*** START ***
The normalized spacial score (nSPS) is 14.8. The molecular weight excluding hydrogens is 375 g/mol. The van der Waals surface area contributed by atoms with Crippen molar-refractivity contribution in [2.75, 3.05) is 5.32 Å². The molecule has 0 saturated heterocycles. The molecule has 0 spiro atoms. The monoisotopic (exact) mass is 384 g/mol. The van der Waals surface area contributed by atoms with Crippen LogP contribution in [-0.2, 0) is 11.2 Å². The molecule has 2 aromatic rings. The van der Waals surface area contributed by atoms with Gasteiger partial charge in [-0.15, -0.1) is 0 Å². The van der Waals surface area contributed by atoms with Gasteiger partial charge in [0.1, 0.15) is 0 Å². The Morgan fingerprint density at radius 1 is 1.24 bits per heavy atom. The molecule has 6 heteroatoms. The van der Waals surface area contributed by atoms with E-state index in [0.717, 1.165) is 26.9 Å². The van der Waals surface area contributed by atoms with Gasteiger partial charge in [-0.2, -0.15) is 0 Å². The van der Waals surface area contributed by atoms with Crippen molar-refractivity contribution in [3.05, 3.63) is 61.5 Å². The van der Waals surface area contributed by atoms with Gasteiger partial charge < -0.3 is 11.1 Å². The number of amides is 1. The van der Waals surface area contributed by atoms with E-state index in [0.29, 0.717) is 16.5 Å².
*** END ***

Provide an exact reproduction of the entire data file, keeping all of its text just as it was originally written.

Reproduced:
The normalized spacial score (nSPS) is 14.8. The molecular weight excluding hydrogens is 375 g/mol. The van der Waals surface area contributed by atoms with Crippen molar-refractivity contribution in [2.75, 3.05) is 5.32 Å². The molecule has 0 saturated heterocycles. The molecule has 0 spiro atoms. The monoisotopic (exact) mass is 384 g/mol. The van der Waals surface area contributed by atoms with Crippen LogP contribution in [-0.2, 0) is 11.2 Å². The molecule has 2 aromatic rings. The van der Waals surface area contributed by atoms with Gasteiger partial charge in [-0.15, -0.1) is 0 Å². The van der Waals surface area contributed by atoms with Gasteiger partial charge in [0.1, 0.15) is 0 Å². The Morgan fingerprint density at radius 1 is 1.24 bits per heavy atom. The molecule has 6 heteroatoms. The van der Waals surface area contributed by atoms with E-state index in [0.717, 1.165) is 26.9 Å². The van der Waals surface area contributed by atoms with Gasteiger partial charge in [-0.2, -0.15) is 0 Å². The van der Waals surface area contributed by atoms with Crippen molar-refractivity contribution in [3.05, 3.63) is 61.5 Å². The van der Waals surface area contributed by atoms with Gasteiger partial charge < -0.3 is 11.1 Å². The number of amides is 1. The van der Waals surface area contributed by atoms with E-state index in [0.29, 0.717) is 16.5 Å².